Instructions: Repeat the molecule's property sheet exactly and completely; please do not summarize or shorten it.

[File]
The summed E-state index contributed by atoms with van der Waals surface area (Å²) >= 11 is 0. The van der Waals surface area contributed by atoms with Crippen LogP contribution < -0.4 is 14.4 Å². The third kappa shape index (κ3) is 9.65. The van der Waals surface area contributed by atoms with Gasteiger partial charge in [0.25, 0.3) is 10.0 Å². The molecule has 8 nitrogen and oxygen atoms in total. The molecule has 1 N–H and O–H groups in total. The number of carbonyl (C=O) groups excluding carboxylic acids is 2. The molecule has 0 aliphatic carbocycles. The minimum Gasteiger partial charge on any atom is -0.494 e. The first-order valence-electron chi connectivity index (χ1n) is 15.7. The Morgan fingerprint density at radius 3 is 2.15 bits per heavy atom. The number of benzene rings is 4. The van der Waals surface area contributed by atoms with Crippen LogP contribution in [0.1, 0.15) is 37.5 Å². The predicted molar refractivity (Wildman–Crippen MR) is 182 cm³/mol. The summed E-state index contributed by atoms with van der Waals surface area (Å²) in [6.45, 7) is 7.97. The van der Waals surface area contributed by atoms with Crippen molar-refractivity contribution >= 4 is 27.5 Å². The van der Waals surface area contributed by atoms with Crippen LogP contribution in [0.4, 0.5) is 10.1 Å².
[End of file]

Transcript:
The summed E-state index contributed by atoms with van der Waals surface area (Å²) >= 11 is 0. The van der Waals surface area contributed by atoms with Crippen LogP contribution < -0.4 is 14.4 Å². The third kappa shape index (κ3) is 9.65. The van der Waals surface area contributed by atoms with Gasteiger partial charge in [0.25, 0.3) is 10.0 Å². The molecule has 8 nitrogen and oxygen atoms in total. The molecule has 1 N–H and O–H groups in total. The number of carbonyl (C=O) groups excluding carboxylic acids is 2. The molecule has 0 aliphatic carbocycles. The minimum Gasteiger partial charge on any atom is -0.494 e. The first-order valence-electron chi connectivity index (χ1n) is 15.7. The Morgan fingerprint density at radius 3 is 2.15 bits per heavy atom. The number of benzene rings is 4. The van der Waals surface area contributed by atoms with Crippen LogP contribution in [0.1, 0.15) is 37.5 Å². The predicted molar refractivity (Wildman–Crippen MR) is 182 cm³/mol. The summed E-state index contributed by atoms with van der Waals surface area (Å²) in [6.45, 7) is 7.97. The van der Waals surface area contributed by atoms with Crippen molar-refractivity contribution >= 4 is 27.5 Å². The van der Waals surface area contributed by atoms with Crippen LogP contribution in [0.4, 0.5) is 10.1 Å².